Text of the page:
[Outlook]The battle with laborThe incumbent administration has a distinct difference from the former one. That is, the new administration expresses regret for its wrongs. The president already delivered two apologies. The people seemed relieved to see the president’s earnest expression as he said he changed his mind about his policies while watching candlelight vigils.
However, there is a similarity between the two administrations as well. The new one is also too quick to talk. It would be ideal if the administration acts, and then follows up with words.
It took several weeks for a presidential secretariat and cabinet shake-up. Follow-up measures for the deal to import American beef haven’t come into effect. While Kim Jong-hoon, Seoul’s chief negotiator for the beef deal, is holding talks in Washington, the Korean administration is promising not to import certain types of beef. This situation makes us nervous, as there are still no legal measures for the ban.
Labor issues are putting a heavy burden on the Lee Myung-bak administration. The Korean Confederation of Trade Unions declared it will stage a strike in July. The administration somehow solved a truck drivers’ strike. But it doesn’t seem to have the capacity to deal with the powerful Korean Confederation of Trade Unions. The administration lacks oversight and backup forces to defend the president’s words. During the last administration, former student activists and progressive intellectuals worked hard and civic organizations backed the government. In the incumbent administration, the president alone makes remarks, acts and takes responsibility. Now, a battle against the labor sector is imminent. The president upset labor shortly after taking office, and the time to pay the price has come.
This battle was expected. The president’s mantra has been “business-friendly policies” and he has promised that labor issues will be easily solved if companies create new jobs. He said if that didn’t work, then things would be sorted out in accordance with law and order.
It wasn’t a good idea to put celebrities and wealthy people in government posts, excluding labor experts who could pacify the Korean Teachers and Education Workers’ Union and confront the Korean Confederation of Trade Unions. The labor field has already detected that labor issues are the administration’s Achilles’ heel. The Korea Cargo Workers’ Union was the first to test the government’s capacity. As it got good results, the Korea Confederation of Trade Unions has started to call in the real troops. The metal workers, railway workers, medical service workers and public sector unions are warming up, waiting for the order to attack.
If a labor union battle is unavoidable, the administration shouldn’t display its conservative nature. In 1981, the Ronald Reagan administration in the United States fired 13,000 air traffic controllers who took part in a strike and banned them from re-employment for 10 years.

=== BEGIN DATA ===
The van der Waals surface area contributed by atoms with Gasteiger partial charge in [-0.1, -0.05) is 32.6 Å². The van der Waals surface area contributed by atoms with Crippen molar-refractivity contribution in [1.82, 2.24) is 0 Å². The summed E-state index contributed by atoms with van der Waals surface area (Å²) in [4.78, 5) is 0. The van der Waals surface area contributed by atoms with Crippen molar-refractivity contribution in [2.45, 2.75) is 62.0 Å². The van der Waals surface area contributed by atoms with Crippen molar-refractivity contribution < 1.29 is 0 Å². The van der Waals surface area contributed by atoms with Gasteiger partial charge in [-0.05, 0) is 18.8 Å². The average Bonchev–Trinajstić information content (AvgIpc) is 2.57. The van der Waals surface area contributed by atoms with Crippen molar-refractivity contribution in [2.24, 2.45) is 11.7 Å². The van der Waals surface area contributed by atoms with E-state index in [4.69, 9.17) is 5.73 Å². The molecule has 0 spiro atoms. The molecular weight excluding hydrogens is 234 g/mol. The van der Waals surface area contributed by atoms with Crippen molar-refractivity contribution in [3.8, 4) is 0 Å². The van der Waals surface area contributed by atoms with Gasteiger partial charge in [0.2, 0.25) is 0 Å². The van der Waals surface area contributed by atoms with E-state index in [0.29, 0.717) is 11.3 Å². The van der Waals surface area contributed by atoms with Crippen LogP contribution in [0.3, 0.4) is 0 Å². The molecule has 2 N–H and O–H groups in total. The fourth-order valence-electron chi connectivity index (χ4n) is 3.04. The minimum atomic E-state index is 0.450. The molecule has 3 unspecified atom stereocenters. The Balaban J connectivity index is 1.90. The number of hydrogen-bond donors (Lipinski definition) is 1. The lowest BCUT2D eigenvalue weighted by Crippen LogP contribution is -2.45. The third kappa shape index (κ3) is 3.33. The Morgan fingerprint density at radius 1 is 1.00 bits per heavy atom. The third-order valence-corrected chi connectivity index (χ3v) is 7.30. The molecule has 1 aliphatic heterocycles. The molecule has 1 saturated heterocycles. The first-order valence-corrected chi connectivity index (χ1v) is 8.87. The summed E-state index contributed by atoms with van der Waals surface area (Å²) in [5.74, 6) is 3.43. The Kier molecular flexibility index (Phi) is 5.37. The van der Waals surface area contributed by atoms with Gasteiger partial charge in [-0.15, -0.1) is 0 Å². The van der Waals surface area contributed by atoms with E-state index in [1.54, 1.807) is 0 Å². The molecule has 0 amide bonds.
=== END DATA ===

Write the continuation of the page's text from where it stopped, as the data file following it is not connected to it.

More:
In 1985, former Prime Minister Margaret Thatcher of Britain cracked down on a miners’ strike and seized workers’ assets. The Iron Lady revised the labor law as many as eight times to push through privatization, tax cuts and regulation-easing measures, the usual list for conservative administrations. Union workers were given the freedom to refuse the decisions of their leaders because incapacitating the unions was a precondition for privatization. Such vigorous attacks were possible and successful because the people were enraged over the unions’ frequent strikes, persistent poverty and an economic crisis.
Although impressions about Korean unions have changed, if the conservatives apply these tempting measures they will likely face an enormous calamity, not a huge success. The sitting administration is neither confident nor capable enough to take such steps. Most of all, it is better to embrace the unions as main drivers for economic growth.
When an administration is conservative, it needs to take on a progressive labor policy for a while. If conservative measures to shackle labor unions are likely to cause unnecessary conflicts, it is better to pursue tolerance and dialogue. These require patience.
If things go wrong and the president ends up having to deliver a third apology, the administration will become incapable of doing anything. The functions of mediation agencies, the Labor, Management and Government Commission, and the National Labor Relations Commission should all be enhanced to listen to and filter complaints coming out of the labor sector.
This must be completed in July, in preparation for the major task of privatizing public corporations. If the administration, which doesn’t have reinforcements or rescue forces, becomes stranded once again, it can no longer talk about reforms.
*The writer is a professor of sociology at Seoul National University. Translation by the JoongAng Daily staff.
by Song Ho-keun